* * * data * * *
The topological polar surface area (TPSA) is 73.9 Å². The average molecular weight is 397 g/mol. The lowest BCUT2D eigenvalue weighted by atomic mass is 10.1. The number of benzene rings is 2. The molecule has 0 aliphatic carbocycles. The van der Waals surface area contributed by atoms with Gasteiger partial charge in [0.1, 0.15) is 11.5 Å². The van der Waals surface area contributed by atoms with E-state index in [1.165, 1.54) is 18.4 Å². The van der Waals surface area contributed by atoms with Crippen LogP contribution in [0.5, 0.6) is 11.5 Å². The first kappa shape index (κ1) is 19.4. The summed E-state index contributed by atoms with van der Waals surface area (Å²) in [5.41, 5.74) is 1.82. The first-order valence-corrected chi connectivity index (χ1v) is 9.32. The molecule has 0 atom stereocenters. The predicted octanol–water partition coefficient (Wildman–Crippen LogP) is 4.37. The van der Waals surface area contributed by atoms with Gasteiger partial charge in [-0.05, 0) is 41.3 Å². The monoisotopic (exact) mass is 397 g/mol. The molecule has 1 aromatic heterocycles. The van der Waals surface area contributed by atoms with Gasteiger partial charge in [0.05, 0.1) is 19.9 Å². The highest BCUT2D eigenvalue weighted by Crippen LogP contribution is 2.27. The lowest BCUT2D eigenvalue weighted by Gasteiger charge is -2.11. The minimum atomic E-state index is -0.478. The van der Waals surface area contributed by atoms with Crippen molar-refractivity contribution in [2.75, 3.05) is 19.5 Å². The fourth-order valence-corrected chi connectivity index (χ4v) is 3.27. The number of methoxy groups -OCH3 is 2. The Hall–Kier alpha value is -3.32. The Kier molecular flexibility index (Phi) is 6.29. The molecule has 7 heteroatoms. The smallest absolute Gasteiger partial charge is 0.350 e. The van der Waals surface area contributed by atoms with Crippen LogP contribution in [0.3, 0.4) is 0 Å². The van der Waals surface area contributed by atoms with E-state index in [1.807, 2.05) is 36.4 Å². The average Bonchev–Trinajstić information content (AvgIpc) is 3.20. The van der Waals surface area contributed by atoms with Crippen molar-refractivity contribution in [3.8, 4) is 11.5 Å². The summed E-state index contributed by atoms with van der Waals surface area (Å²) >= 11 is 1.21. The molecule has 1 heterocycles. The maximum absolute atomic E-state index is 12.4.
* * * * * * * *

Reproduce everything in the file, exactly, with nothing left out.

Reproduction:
The topological polar surface area (TPSA) is 73.9 Å². The average molecular weight is 397 g/mol. The lowest BCUT2D eigenvalue weighted by atomic mass is 10.1. The number of benzene rings is 2. The molecule has 0 aliphatic carbocycles. The van der Waals surface area contributed by atoms with Gasteiger partial charge in [0.1, 0.15) is 11.5 Å². The van der Waals surface area contributed by atoms with E-state index in [1.165, 1.54) is 18.4 Å². The van der Waals surface area contributed by atoms with Crippen LogP contribution in [0.5, 0.6) is 11.5 Å². The first kappa shape index (κ1) is 19.4. The summed E-state index contributed by atoms with van der Waals surface area (Å²) in [5.41, 5.74) is 1.82. The first-order valence-corrected chi connectivity index (χ1v) is 9.32. The molecule has 0 atom stereocenters. The predicted octanol–water partition coefficient (Wildman–Crippen LogP) is 4.37. The van der Waals surface area contributed by atoms with Gasteiger partial charge in [-0.05, 0) is 41.3 Å². The monoisotopic (exact) mass is 397 g/mol. The molecule has 1 aromatic heterocycles. The van der Waals surface area contributed by atoms with Gasteiger partial charge in [0.05, 0.1) is 19.9 Å². The highest BCUT2D eigenvalue weighted by Crippen LogP contribution is 2.27. The lowest BCUT2D eigenvalue weighted by Gasteiger charge is -2.11. The minimum atomic E-state index is -0.478. The van der Waals surface area contributed by atoms with Crippen molar-refractivity contribution in [2.75, 3.05) is 19.5 Å². The fourth-order valence-corrected chi connectivity index (χ4v) is 3.27. The number of methoxy groups -OCH3 is 2. The Hall–Kier alpha value is -3.32. The Kier molecular flexibility index (Phi) is 6.29. The molecule has 7 heteroatoms. The smallest absolute Gasteiger partial charge is 0.350 e. The van der Waals surface area contributed by atoms with Crippen LogP contribution in [0.3, 0.4) is 0 Å². The van der Waals surface area contributed by atoms with E-state index in [1.807, 2.05) is 36.4 Å². The average Bonchev–Trinajstić information content (AvgIpc) is 3.20. The van der Waals surface area contributed by atoms with Crippen molar-refractivity contribution in [3.8, 4) is 11.5 Å². The summed E-state index contributed by atoms with van der Waals surface area (Å²) >= 11 is 1.21. The molecule has 1 heterocycles. The maximum absolute atomic E-state index is 12.4.